Invest in Your Whitetail Time

Show Notes

Hey everyone, welcome to episode 169 of the Antler Up Podcast!

On this week's episode I was joined by Thomas Mlsna from The Untamed Ambition!  This was such an awesome podcast to record with Thomas.  I first heard Thomas on the Exodus Outdoor Podcast and knew I wanted to pick his brain on whitetail. Throughout this episode you will hear the drive, knowledge and passion Thomas really puts into whitetails, coaching, consulting and his company the Untamed Ambition.  We cover specific hunting tactics and share some stories we all can relate and learn from!

Kicking the episode off Thomas explains a little bit about himself, but doesn’t waste any time getting right into whitetail strategies. Thomas breaks down the 4 key elements that are simple but extremely effective when it comes to hunting big whitetails. From getting pieces of the puzzle together, to executing a specific plan to hunt the buck you’re after and mistakes we as hunters can avoid come next season, Thomas covers it! 

Thomas also breaks down how to be more intentional with your camera setup, using your historical data in an effective way and really breakdown an area to be set up in the right location!  Again, I can’t wait to go back and listen to this episode because I learned so much while recording.  I hope you get a lot out of this one as well!  

Thanks again for all the support and best of luck out there and Antler Up!

Show Transcript

Jeremy Dinsmore: [00:00:00] Welcome to the Antler Podcast, brought to you by tethered the world's best saddle hunting equipment, and we have a fun show for you guys today. On this week's episode, I was joined by Thomas Melz from the Untamed Ambition. This was such an awesome podcast to record with Thomas. I first heard Thomas on the Exodus Outdoor podcast, and I knew immediately I wanted to pick his brain on Whitetail.

And throughout this episode, you'll hear the drive, the knowledge, the passion that he really puts into whitetails, his coaching, his consulting, and ultimately the company, the Untamed Ambition. We cover specific hunting tactics and share some really good stories we can all relate and learn from. To kick this episode [00:01:00] off, Thomas explains a little bit about himself, but really doesn't waste any time getting right into whitetail strategies.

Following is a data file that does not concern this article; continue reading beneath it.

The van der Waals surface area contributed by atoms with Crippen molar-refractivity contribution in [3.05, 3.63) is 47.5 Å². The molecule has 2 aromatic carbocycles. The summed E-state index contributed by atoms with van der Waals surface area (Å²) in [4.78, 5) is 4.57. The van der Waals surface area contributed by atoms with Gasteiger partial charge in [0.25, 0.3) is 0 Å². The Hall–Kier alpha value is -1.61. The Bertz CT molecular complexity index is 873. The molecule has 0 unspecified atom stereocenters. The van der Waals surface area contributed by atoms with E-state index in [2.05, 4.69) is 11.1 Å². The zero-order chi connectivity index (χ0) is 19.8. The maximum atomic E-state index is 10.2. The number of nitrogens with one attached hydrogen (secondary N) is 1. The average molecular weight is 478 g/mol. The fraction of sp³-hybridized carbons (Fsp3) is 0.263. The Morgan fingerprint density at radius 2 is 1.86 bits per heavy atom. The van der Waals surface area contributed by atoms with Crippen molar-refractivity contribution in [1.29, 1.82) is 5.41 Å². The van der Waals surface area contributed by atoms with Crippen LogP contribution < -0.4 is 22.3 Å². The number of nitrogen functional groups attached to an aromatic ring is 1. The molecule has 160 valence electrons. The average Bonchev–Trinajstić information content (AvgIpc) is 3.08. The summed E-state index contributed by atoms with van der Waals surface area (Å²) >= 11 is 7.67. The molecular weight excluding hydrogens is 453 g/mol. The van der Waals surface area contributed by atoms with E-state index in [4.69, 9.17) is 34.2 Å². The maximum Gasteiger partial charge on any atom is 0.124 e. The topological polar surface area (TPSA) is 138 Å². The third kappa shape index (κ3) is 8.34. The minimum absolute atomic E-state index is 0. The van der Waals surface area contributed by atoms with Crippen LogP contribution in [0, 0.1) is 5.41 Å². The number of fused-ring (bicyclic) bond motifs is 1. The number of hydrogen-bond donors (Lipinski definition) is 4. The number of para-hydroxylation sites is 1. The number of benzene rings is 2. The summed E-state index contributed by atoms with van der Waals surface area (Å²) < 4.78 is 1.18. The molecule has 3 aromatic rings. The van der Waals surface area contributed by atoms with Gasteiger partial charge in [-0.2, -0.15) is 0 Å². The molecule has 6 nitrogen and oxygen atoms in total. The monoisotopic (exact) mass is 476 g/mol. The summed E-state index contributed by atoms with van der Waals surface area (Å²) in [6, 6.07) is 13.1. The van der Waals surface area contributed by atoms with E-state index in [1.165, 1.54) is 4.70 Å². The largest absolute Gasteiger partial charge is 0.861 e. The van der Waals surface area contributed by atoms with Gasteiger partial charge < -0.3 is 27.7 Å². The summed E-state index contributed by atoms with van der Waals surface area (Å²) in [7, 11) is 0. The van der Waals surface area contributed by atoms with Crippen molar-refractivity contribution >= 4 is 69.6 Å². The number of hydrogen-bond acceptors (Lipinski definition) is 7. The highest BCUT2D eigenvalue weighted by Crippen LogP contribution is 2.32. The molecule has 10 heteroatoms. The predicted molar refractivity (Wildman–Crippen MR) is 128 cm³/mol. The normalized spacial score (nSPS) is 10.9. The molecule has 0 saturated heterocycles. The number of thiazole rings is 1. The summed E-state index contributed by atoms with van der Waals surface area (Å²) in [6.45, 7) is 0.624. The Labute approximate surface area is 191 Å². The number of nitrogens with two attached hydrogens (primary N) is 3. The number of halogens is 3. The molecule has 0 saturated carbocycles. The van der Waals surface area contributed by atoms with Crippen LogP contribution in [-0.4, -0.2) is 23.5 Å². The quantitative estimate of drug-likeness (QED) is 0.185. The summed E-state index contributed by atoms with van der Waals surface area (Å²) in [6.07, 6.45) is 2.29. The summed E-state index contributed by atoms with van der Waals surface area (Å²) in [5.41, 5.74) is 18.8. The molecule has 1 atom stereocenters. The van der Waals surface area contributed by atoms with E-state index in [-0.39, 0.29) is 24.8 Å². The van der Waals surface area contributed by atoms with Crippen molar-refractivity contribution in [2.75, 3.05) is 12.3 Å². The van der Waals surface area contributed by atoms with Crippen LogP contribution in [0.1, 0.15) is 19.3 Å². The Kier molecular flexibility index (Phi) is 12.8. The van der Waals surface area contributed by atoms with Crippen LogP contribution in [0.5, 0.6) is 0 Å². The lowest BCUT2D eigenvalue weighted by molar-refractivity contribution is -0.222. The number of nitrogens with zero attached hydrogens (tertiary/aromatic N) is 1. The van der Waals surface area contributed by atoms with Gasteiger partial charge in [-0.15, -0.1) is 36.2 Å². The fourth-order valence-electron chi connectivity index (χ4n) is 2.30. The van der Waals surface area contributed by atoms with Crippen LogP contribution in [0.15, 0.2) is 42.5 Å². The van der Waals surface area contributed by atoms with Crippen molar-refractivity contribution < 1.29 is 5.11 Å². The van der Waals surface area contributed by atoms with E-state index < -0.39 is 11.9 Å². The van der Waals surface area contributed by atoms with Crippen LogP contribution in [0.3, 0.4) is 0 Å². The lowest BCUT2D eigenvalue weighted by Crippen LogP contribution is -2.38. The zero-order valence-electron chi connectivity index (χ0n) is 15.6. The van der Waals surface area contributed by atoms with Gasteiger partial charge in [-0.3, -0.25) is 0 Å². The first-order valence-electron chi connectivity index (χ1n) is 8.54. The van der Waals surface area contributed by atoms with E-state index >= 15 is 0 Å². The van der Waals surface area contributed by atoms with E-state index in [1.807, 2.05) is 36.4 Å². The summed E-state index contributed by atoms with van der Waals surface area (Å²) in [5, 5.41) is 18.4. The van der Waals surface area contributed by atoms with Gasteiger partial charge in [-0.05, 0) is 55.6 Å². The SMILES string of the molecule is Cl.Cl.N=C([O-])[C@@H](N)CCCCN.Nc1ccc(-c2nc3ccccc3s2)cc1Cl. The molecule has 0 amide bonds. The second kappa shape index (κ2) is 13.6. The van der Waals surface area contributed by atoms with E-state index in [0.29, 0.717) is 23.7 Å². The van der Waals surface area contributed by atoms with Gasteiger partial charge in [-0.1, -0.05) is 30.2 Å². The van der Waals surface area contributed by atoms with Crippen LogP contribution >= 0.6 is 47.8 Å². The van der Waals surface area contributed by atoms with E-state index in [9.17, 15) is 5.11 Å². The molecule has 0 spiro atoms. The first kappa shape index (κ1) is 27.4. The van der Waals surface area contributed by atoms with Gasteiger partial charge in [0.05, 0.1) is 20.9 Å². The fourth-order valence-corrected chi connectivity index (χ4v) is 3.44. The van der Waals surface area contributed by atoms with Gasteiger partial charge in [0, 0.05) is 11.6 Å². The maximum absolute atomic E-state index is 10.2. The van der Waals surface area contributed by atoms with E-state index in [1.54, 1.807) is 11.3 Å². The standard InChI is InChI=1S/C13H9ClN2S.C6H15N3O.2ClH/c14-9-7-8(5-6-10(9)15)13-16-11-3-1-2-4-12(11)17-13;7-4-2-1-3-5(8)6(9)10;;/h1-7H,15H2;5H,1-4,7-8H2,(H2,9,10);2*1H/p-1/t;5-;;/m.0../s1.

He breaks down the four key elements that are simple but extremely effective when it comes to hunting. Big whitetails from getting pieces of the puzzle together to execute a specific plan to hunt the buck you're after. And also really the mistakes that we make as hunters that we could really avoid when it comes to next season.

He covers it. Also, we break down how to be a little bit more intentional

Thomas Mlsna: with your camera set

Jeremy Dinsmore: up using historical data in a more effective way to break down an area to set up in the right location. Again, I can't wait to really go back to listen to this episode because I learned a ton while recording, and I hope you'll get as much out of it as I did.

Thanks again, Thomas, for coming on. Thanks again, everybody for listening, for supporting, and if you like what you hear, please go leave a five star review either on iTunes or as well as Spotify. Thanks again everybody. Best of luck out [00:02:00] there. Aunt Loup

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Welcome back to this week's episode of the Antler of Podcast on the Other Line. Today I'm joined [00:05:00] by Thomas Millner from the Untamed Ambition. Thomas, welcome to the Showman. Great pleasure to have you on. We just BS for about 20 minutes and I, man, I'm already fired up and ready to rock and roll with this

Thomas Mlsna: episode.

Yeah, thanks for having me on. I'm excited as well. Yeah, I think our conversation got off to a good start and now I'm kinda, kinda got the blood flowing, thinking about past. Moments in time that, make your heart start pumping a little bit. But yeah, let's get into it. I

Jeremy Dinsmore: like it, dude. Before we jump down into it, I've, I listened to you mainly from the Exodus podcast with the guys from Jake and Chad and those guys.

And I really thoroughly enjoyed listening to you, and when I caught your latest episode this past season, that's when exactly I messaged you and I was like, Hey, when, if we could get this down. I know you're a busy guy with what you have going on, so why don't you do a quick introduction that elevator talk of who you are, what you have going on, because maybe later down in the podcast in this episode, we could talk about that because I'm [00:06:00] interested on a personal level, so maybe Sure.

You could go as long-winded as short-winded as you like right now. And then we will dive into the meat and potatoes of what we're going to talk about for whitetail.

Thomas Mlsna: Okay. Yeah. I'll stay short-winded on the intro because it's probably my biggest downfall as a consultant, as I'm not really a giant fan of talking about myself.

In a nutshell I am a, I'm a habitat consultant, a conservation habitat consultant by trade. And then I refer to myself as a whitetail hunting coach cuz there's so many variables involved with whitetail hunting and I've been successful from many different angles. So it's hard for me to show up on a property and just be like, do these things.

It's more so how do we improve a property? How do. Create a situation that has a lot of opportunities, right? That's the goal. We do that through improving the habitat, getting it back into a healthy native state, and then we coach on the hunting side of things, right? We're always [00:07:00] looking for, the perfect setups and it really just comes down to trying to figure out how to keep the pressure off the property at the end of the day.